Ukraine crisis: Stories from a broken truce - ‘I saw my wife die in front of me. I couldn’t do anything to save her’

After only two days, and amid denials by separatists, the fragile ceasefire in Ukraine has been broken

Aleksandr was expecting the ceasefire to be broken; the only surprise when he set off for the frontline was that it came earlier than expected. There were explosions all around as he stepped out of his armoured car in a checkpoint under attack, flying shrapnel cutting into him within  minutes.

The Ukrainian soldier was the first casualty when a truce which was supposed to pave the way to peace in Ukraine’s savage civil war appeared to be on the verge of collapse just two days after being signed. A 33-year old woman, travelling with her family, was reported to have died later when their car was hit by shell fire.

The fighting around Mariupol started just before 11pm on Saturday and continued for more than five hours, rising in intensity with rolling artillery rounds. At one point there were rumours that Russian tanks had entered the city, spreading panic.

There were further, more limited, exchanges on Sunday morning and also barrages in Donetsk, the capital of the separatists’ People’s Republic, centred around the airport which is still being held by Kiev’s forces. The growing fear was that the conflict will resume, adding to the deadly toll of 2,800 so far.

 

Barack Obama had led the sceptical reaction by Western leaders to the signing of the truce in the Belarus capital, Minsk, on Friday. A senior aide to the Ukrainian President, Petro Poroshenko, claimed that five Nato countries had agreed to provide arms and military advisers to his country during the Alliance’s summit in Wales. Yuriy Lutsenko said that the offer had come from the United States, France, Italy, Poland and Norway. Nato had stated that although it will not provide security assistance to Ukraine, individual member states were free to do so.

On the ground, there was confusion. “It was very difficult to know even when this ceasefire had started; we heard different versions,” said Aleksandr, who had left his job as a construction worker to join an infantry unit in his home town of Nikolayev three months earlier.

“There were lots of rumours that the DPR ( Donetsk People’s Republic) and the Russians would attack at midnight-– a ceasefire ambush – so we were preparing for something to happen; it just happened an hour earlier,” said the soldier, lying on a hospital bed, with injuries to his left thigh.

“I was sent to the eastern blockpost [checkpoint] because it was felt that the enemy could try to break through there. It was very heavy incoming fire. I am not even sure what injured me. They were using lots of different weapons.”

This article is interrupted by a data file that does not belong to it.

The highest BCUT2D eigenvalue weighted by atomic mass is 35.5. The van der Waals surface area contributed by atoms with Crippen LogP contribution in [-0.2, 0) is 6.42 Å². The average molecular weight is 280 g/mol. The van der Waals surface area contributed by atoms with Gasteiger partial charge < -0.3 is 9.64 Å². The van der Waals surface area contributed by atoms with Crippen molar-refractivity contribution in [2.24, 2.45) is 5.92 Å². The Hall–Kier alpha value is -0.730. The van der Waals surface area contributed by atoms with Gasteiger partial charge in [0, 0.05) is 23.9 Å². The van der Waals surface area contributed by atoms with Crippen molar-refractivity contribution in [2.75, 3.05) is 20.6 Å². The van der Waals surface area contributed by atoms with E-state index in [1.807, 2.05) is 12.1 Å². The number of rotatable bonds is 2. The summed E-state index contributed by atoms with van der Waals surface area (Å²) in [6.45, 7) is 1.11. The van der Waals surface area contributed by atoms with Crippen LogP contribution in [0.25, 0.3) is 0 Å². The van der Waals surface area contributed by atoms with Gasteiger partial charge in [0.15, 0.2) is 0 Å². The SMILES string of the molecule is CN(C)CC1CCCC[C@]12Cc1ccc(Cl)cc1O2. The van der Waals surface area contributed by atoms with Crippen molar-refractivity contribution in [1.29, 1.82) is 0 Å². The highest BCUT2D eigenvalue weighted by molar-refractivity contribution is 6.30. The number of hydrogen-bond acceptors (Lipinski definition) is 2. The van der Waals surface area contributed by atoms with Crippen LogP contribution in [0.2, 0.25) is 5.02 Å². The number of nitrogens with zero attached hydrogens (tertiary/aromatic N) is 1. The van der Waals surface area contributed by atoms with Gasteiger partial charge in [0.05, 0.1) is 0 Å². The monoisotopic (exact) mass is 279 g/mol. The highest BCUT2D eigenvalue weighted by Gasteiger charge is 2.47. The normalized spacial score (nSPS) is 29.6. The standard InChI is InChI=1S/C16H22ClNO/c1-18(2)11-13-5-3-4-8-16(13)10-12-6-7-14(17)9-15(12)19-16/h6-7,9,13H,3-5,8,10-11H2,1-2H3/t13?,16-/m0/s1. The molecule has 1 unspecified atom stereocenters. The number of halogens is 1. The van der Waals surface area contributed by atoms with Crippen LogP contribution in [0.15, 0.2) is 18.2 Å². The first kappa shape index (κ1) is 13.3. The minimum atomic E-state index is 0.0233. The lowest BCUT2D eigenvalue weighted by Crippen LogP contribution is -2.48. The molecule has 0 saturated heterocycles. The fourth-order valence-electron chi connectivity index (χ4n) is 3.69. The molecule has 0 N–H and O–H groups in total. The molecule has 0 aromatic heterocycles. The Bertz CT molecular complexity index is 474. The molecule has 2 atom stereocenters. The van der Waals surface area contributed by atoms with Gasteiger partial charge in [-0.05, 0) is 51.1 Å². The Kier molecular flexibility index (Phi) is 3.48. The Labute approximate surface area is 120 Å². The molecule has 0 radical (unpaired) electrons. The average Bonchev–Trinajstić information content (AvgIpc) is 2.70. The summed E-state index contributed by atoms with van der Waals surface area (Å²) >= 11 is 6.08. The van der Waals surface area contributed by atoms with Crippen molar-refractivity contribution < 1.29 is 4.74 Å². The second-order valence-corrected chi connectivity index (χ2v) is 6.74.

A government armoured car was still smouldering beside the checkpoint yesterday morning. The atmosphere was highly tense and full of expectation of further violence. Two Ukrainian tanks moved on the road beyond, retreating rather than moving forward into the territory where the rebel forces had advanced overnight. Passing them on the way were damaged tanks and armoured personnel carriers on transporters: graphic evidence of the damage inflicted by the rebels in recent weeks after, Kiev and its Western allies charge, direct intervention by Russia’s armed forces.

For the residents, the overwhelming desire is for peace, but there is also resignation that the truce would inevitably break down. Galina Mikhailova sat in an underground shelter at with her family in the village of Shyroknye, listening to artillery rounds dismantling their home. “I was born in 1936 and I have not forgotten the terrible things that happened during the war. I wish I was not alive to see what is going on now,” she said. “We all want peace now, most people think it will not take place. All we can do is pray and hope more families are not damaged.”

Peace did not come soon enough for Ivan Baloha’s family in the next-door village of Lebedinskeye. At 8am on Thursday he was making his way to their shelter with his wife Nataliya when artillery rounds landed, leaving him severely wounded. “I was conscious, I was lying on the ground seeing it all; I saw my wife die in front of me. I could not move, I could not do anything to save her. . .” His voice faded away.

Because of the fighting it took the emergency services an hour to reach Mr Baloha, a 34-year old farm worker, and take him to hospital in Mariupol. The shells which had hit his home, he thought, had come from the direction of the government forces.

Mr Baloha needs to have specialist surgery to save his legs, but the nearest place that is available is Kiev and, at present, the authorities say they lack the means of moving him there. “My life is finished. My wife has been taken from me, my home has been destroyed: I don’t know whether I’ll be able to work again. I never took this ceasefire seriously, but I never thought this would happen to me,” he shook his head.

The upsurge of violence on Saturday night came soon after Petro Poroshenko had a telephone conversation with Vladimir Putin followed by the Ukrainian President’s office saying that both leaders agreed that the ceasefire was being  “fulfilled as a whole” and further steps will be taken to prevent it unravelling.

The Twitter account of the rebels declared early on Sunday that they were “taking Mariupol”. But Andrei Purgin, one of the leaders of the Donetsk People’s Republic, maintained later: “Despite the provocations of the Ukrainian forces, the militias will keep firmly to the Minsk agreement. The militias are not resorting, and will not resort, to arms.”

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